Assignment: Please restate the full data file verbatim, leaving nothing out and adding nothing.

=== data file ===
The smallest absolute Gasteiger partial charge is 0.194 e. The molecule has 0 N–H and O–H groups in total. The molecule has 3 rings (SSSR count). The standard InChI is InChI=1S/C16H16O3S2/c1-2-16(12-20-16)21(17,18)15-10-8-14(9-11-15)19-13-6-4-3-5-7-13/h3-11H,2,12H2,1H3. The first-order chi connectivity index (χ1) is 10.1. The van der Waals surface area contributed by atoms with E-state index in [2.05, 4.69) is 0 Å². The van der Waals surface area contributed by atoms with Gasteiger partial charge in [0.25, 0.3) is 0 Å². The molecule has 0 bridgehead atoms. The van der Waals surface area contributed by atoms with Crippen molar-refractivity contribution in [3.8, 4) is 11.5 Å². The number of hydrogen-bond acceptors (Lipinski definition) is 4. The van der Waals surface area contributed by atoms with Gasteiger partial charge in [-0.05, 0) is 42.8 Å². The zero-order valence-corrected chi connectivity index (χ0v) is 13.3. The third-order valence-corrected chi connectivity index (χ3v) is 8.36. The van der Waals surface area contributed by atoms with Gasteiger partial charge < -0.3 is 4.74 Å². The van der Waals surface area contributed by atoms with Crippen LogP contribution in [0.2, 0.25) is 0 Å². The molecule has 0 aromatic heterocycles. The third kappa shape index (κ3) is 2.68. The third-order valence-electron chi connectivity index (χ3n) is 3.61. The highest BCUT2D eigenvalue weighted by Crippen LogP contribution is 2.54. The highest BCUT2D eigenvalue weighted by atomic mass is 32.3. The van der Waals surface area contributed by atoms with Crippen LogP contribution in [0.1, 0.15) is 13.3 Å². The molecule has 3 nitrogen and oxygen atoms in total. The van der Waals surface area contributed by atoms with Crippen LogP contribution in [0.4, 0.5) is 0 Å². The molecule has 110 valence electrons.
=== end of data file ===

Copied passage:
The smallest absolute Gasteiger partial charge is 0.194 e. The molecule has 0 N–H and O–H groups in total. The molecule has 3 rings (SSSR count). The standard InChI is InChI=1S/C16H16O3S2/c1-2-16(12-20-16)21(17,18)15-10-8-14(9-11-15)19-13-6-4-3-5-7-13/h3-11H,2,12H2,1H3. The first-order chi connectivity index (χ1) is 10.1. The van der Waals surface area contributed by atoms with E-state index in [2.05, 4.69) is 0 Å². The van der Waals surface area contributed by atoms with Gasteiger partial charge in [0.25, 0.3) is 0 Å². The molecule has 0 bridgehead atoms. The van der Waals surface area contributed by atoms with Crippen molar-refractivity contribution in [3.8, 4) is 11.5 Å². The number of hydrogen-bond acceptors (Lipinski definition) is 4. The van der Waals surface area contributed by atoms with Gasteiger partial charge in [-0.05, 0) is 42.8 Å². The zero-order valence-corrected chi connectivity index (χ0v) is 13.3. The third-order valence-corrected chi connectivity index (χ3v) is 8.36. The van der Waals surface area contributed by atoms with Gasteiger partial charge < -0.3 is 4.74 Å². The van der Waals surface area contributed by atoms with Crippen LogP contribution in [0.2, 0.25) is 0 Å². The molecule has 0 aromatic heterocycles. The third kappa shape index (κ3) is 2.68. The third-order valence-electron chi connectivity index (χ3n) is 3.61. The highest BCUT2D eigenvalue weighted by Crippen LogP contribution is 2.54. The highest BCUT2D eigenvalue weighted by atomic mass is 32.3. The van der Waals surface area contributed by atoms with Crippen LogP contribution in [0.1, 0.15) is 13.3 Å². The molecule has 3 nitrogen and oxygen atoms in total. The van der Waals surface area contributed by atoms with Crippen LogP contribution in [0.4, 0.5) is 0 Å². The molecule has 110 valence electrons.